Photo/IllutrationThe Toyota Mirai, the world’s first commercially available fuel-cell vehicle (Asahi Shimbun file photo)

  • Photo/Illustraion
  • Photo/Illustraion

Toyota Motor Corp. announced on April 3 it will give rivals royalty-free access to about 23,740 of its vehicle electrification patents cultivated through its developments of hybrid vehicles (HVs) to accelerate the “green car” market.

The auto giant also hopes the effort will cut costs and boost development of electric vehicles (EVs) that share fundamental parts in common with HVs.

“To curve carbon dioxide (CO2) emissions globally, the eco-friendly car needs to be spread further and expanded,” said Shigeki Terashi, executive vice president in charge of engineering at Toyota, during a news conference in Nagoya.

Revealing that the automaker had received many requests to open its patents, Terashi explained why Toyota decided to share its secrets, saying, “We considered that the next decade or so is a significant period to accelerate the spread of electrically powered cars.”

About 7,550 patents related to system control and about 2,590 patents related to motors are among those available for free through the end of 2030.

Toyota leads the industry in hybrid vehicles that run on two power sources: a gasoline engine and an electric motor system. The firm has sold a total of 13 million HV units, including the Prius gas-electric hybrid that went on sale in 1990s.

The HV's mainstay technologies for electrifying vehicles can be utilized in electric vehicles, plug-in hybrid vehicles (PHVs) and fuel cell vehicles (FCVs).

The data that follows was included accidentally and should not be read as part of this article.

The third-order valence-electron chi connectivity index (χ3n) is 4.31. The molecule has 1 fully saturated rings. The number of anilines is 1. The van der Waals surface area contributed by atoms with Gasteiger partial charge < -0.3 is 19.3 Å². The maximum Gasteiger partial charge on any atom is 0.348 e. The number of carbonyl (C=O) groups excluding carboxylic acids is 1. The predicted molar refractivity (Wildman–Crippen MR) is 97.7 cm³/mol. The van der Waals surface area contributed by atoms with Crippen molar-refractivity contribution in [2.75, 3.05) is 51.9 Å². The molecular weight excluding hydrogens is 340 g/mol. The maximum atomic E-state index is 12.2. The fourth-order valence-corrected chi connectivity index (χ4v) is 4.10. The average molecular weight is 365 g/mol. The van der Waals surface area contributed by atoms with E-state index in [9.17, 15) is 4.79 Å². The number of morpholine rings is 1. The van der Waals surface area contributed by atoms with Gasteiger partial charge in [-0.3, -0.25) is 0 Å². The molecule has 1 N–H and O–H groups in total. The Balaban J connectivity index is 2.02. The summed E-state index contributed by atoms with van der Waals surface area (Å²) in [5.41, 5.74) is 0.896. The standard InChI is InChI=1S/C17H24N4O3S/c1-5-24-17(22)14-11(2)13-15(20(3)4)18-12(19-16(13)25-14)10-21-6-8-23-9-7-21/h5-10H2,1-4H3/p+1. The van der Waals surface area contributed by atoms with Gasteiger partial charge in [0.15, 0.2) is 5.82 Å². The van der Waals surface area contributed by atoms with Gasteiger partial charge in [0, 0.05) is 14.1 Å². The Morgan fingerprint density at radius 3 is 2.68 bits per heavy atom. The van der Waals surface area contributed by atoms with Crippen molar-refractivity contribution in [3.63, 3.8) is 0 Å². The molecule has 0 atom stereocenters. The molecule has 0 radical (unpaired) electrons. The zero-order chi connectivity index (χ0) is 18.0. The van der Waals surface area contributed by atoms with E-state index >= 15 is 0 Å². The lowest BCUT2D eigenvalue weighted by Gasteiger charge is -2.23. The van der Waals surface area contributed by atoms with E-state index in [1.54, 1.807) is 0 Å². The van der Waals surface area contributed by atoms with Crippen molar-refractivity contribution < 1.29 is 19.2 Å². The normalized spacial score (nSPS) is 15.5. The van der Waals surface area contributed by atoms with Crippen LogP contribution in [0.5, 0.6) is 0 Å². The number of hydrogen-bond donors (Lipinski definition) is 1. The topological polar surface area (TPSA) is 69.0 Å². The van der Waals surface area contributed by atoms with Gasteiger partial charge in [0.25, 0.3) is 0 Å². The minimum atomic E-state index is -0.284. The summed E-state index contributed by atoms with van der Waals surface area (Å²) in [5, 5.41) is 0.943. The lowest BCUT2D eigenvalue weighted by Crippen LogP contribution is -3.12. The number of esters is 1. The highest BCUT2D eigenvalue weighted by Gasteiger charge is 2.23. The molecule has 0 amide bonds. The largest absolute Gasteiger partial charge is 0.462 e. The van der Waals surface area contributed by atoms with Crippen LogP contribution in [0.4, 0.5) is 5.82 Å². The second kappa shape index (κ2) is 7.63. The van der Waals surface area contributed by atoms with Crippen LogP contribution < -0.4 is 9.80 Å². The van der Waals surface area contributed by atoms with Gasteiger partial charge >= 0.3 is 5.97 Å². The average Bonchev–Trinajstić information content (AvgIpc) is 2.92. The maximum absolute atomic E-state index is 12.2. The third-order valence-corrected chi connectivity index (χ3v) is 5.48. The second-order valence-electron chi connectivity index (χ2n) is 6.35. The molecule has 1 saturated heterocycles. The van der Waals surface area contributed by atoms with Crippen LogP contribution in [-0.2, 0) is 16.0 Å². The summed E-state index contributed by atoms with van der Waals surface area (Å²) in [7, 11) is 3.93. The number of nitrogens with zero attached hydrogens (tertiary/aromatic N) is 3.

The more automakers use patents based on Toyota’s technologies, the more Toyota can drive down manufacturing costs.

Electric vehicles are considered the most promising green cars for the next generation. However, it has been pointed out that Toyota, late to enter the market, lags behind other auto companies.

Toyota appears to have decided to share its patents for free to recoup lost ground in the EV market.

Terashi said Toyota’s turnaround strategy could be a key for solving problems with the next-generation eco-car since manufacturing batteries for electric vehicles is costly, and they have a relatively short travel range.

“Making efficient use of hybrid vehicles is a way to solve a real-world problem,” said Terashi. “The HV technology can minimize CO2 emissions.”

Rising awareness of environmental issues has led to tighter fuel consumption regulations in countries worldwide.

All automakers must meet average fuel economy standards for the vehicles they sell and increasing hybrid vehicle sales helps them to fulfill these regulations.

By offering them its patents, Toyota can also absorb demand from automakers that got a late start in the hybrid vehicle industry.

The carmaker also said it will start selling its vehicle electrification technology for hybrids and provide technical assistance for automakers that purchase it.

Toyota said it will extend the limit for its royalty-free access to its FCV patents from the end of 2020 to the end of 2030.